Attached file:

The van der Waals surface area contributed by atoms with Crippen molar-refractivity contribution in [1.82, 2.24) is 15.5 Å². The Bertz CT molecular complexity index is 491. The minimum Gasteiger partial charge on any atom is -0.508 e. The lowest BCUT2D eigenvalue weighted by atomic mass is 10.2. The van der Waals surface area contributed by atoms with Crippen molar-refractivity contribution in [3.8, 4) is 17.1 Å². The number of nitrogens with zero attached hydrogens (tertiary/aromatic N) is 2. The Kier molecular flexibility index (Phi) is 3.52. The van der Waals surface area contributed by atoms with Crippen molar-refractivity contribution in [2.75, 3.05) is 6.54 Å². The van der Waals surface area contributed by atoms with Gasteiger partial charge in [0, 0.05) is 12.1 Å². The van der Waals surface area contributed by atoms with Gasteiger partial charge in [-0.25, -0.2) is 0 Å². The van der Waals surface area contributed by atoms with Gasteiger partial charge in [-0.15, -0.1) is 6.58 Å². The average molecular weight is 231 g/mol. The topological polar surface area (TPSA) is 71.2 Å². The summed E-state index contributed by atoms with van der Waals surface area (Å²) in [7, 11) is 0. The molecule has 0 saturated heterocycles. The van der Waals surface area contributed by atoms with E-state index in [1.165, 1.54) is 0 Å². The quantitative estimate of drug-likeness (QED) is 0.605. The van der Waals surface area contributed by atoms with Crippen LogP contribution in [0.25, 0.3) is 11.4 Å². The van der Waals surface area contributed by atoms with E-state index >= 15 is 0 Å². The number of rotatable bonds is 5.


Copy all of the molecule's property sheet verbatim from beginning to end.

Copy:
The van der Waals surface area contributed by atoms with Crippen molar-refractivity contribution in [1.82, 2.24) is 15.5 Å². The Bertz CT molecular complexity index is 491. The minimum Gasteiger partial charge on any atom is -0.508 e. The lowest BCUT2D eigenvalue weighted by atomic mass is 10.2. The van der Waals surface area contributed by atoms with Crippen molar-refractivity contribution in [3.8, 4) is 17.1 Å². The number of nitrogens with zero attached hydrogens (tertiary/aromatic N) is 2. The Kier molecular flexibility index (Phi) is 3.52. The van der Waals surface area contributed by atoms with Crippen molar-refractivity contribution in [2.75, 3.05) is 6.54 Å². The van der Waals surface area contributed by atoms with Gasteiger partial charge in [0, 0.05) is 12.1 Å². The van der Waals surface area contributed by atoms with Gasteiger partial charge in [-0.25, -0.2) is 0 Å². The van der Waals surface area contributed by atoms with Gasteiger partial charge in [-0.15, -0.1) is 6.58 Å². The average molecular weight is 231 g/mol. The topological polar surface area (TPSA) is 71.2 Å². The summed E-state index contributed by atoms with van der Waals surface area (Å²) in [7, 11) is 0. The molecule has 0 saturated heterocycles. The van der Waals surface area contributed by atoms with E-state index in [1.165, 1.54) is 0 Å². The quantitative estimate of drug-likeness (QED) is 0.605. The van der Waals surface area contributed by atoms with Crippen LogP contribution in [0.25, 0.3) is 11.4 Å². The van der Waals surface area contributed by atoms with E-state index >= 15 is 0 Å². The number of rotatable bonds is 5.